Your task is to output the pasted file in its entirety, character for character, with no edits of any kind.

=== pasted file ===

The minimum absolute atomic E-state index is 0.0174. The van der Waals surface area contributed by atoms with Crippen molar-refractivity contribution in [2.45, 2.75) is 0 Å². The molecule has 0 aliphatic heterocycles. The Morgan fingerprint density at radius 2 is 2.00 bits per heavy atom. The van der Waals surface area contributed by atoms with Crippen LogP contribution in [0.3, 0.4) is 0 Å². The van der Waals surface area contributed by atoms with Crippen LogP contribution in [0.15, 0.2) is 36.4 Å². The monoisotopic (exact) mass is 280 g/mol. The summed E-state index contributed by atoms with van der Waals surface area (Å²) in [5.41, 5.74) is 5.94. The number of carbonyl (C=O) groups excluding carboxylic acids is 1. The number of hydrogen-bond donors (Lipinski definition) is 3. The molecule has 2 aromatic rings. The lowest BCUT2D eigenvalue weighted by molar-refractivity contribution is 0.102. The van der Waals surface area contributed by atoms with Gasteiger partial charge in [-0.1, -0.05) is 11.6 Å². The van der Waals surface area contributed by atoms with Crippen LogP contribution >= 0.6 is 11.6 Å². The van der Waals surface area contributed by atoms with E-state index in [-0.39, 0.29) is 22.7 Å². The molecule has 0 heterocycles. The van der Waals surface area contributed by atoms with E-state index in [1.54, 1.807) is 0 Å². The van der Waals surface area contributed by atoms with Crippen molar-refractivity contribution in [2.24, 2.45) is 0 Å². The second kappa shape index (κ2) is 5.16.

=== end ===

The minimum absolute atomic E-state index is 0.0174. The van der Waals surface area contributed by atoms with Crippen molar-refractivity contribution in [2.45, 2.75) is 0 Å². The molecule has 0 aliphatic heterocycles. The Morgan fingerprint density at radius 2 is 2.00 bits per heavy atom. The van der Waals surface area contributed by atoms with Crippen LogP contribution in [0.3, 0.4) is 0 Å². The van der Waals surface area contributed by atoms with Crippen LogP contribution in [0.15, 0.2) is 36.4 Å². The monoisotopic (exact) mass is 280 g/mol. The summed E-state index contributed by atoms with van der Waals surface area (Å²) in [5.41, 5.74) is 5.94. The number of carbonyl (C=O) groups excluding carboxylic acids is 1. The number of hydrogen-bond donors (Lipinski definition) is 3. The molecule has 2 aromatic rings. The lowest BCUT2D eigenvalue weighted by molar-refractivity contribution is 0.102. The van der Waals surface area contributed by atoms with Gasteiger partial charge in [-0.1, -0.05) is 11.6 Å². The van der Waals surface area contributed by atoms with Crippen LogP contribution >= 0.6 is 11.6 Å². The van der Waals surface area contributed by atoms with E-state index in [-0.39, 0.29) is 22.7 Å². The molecule has 0 heterocycles. The van der Waals surface area contributed by atoms with E-state index in [1.54, 1.807) is 0 Å². The van der Waals surface area contributed by atoms with Crippen molar-refractivity contribution in [2.24, 2.45) is 0 Å². The second kappa shape index (κ2) is 5.16.